Tub Drain leak


Tub is leaking around the periphery of the drain flange. My understanding is these screw down. If I could I'ld like to remove it, put a new gasket and/or sealant under it and screw it back down. But it doesn't budge either way. I don't want to break it because there is no access to the area behind or under the tube as it's boxed in by the wall AND there is a similarly installed tub back to back (head to head one might say) on the other side of the double thick wall in the other lav.
I might try harder if I knew for sure they are standardized (this installation dates from 1957) and if it breaks I can just get another and screw it down without need to replace the other parts. But maybe I should just leave it alone and shoot some sealant under the edge of the drain flange. Is there something that is especially ideal for this?
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Steve Kraus wrote:

Yep, you're in a tight spot.
The sealant option is the one with lowest risk. I would work some dental floss around the perimeter to try and make a small gap first. The drain fitting is usually sealed on top with plumbers putty.
After that, use a powerful hair dryer to dry out the gap. Then inject silicone sealant and work in with fingers. Clear silicone may be best here.
Jim
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wrote:

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Its highly likely that what you believe is a flange leak is really ;line failure. It happened here and will get worse.
Have you opened the cieling below? the parts are standarized.
at that age you may have a drum trap, they rot away, but can be easily replaced with a PVC P trap.
the lines in mine were brass, after a long time they rot.
Its time to open the cieling:( and redo the area. you will find multiple areas of interest and might as well do the whole thing at one time.
I do some plumbing but given the access hassles had a real plumber redo mine about 11 years ago.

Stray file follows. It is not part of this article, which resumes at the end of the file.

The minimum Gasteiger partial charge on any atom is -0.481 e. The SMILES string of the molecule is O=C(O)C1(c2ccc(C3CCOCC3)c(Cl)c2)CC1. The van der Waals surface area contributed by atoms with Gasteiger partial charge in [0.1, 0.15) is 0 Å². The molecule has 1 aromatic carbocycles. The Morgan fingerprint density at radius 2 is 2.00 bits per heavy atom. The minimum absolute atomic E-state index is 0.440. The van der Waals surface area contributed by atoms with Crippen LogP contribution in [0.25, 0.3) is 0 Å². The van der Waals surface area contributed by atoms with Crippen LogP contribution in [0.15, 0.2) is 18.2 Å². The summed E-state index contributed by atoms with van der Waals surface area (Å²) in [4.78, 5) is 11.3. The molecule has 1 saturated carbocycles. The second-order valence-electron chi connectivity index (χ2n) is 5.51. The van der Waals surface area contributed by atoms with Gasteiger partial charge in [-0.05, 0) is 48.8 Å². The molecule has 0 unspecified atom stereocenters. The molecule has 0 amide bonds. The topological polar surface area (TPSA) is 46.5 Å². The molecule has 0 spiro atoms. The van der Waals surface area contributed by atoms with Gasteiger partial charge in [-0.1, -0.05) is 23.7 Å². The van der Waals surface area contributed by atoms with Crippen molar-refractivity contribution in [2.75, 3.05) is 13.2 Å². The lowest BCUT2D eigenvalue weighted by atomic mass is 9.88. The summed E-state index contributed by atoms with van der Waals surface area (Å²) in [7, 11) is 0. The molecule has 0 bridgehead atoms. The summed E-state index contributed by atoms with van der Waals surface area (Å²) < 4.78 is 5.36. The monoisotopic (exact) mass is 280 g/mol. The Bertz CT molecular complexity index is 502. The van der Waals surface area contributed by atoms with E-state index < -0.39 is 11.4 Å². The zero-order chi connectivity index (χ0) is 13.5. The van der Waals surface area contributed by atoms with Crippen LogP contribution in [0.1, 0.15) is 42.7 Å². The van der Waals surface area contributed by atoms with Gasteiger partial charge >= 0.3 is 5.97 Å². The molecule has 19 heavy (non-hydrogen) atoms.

just recently it started leaking again, cieling fell down:(
The cast iron lines are begining to perforate, and the whole drain line needs replaced probably to the basement, my home was built in 1950. I did a temp fix for now and left the cieling down.
If you can tolerate it install a access panel in the area, it will fail again.
inciodently the drain you see is attached to a foot, most likely brass, it along with everything slowly rots away. even some copper lines have pinhole leaks.
note if you replace the cast iron lines with PVC you WILL HEAR LOTS OF NOISE, when water flows:(
Hubless cast iron is available, if noise is a concern. no leading in and such, just clamps together
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Water was leaking from the tub and coming out from under walls in adjoining rooms.
I did a test where I removed the drain strainer thing and sealed off the normal opening (but not beyond) with aluminum tape. I ran about a gallon into the tub and watched the level drop. I think it was gone in just over a minute. Surprisingly, given the very small water level, I actually saw a very tiny vortex (whirlpool) develop over the left edge of the drain flange!
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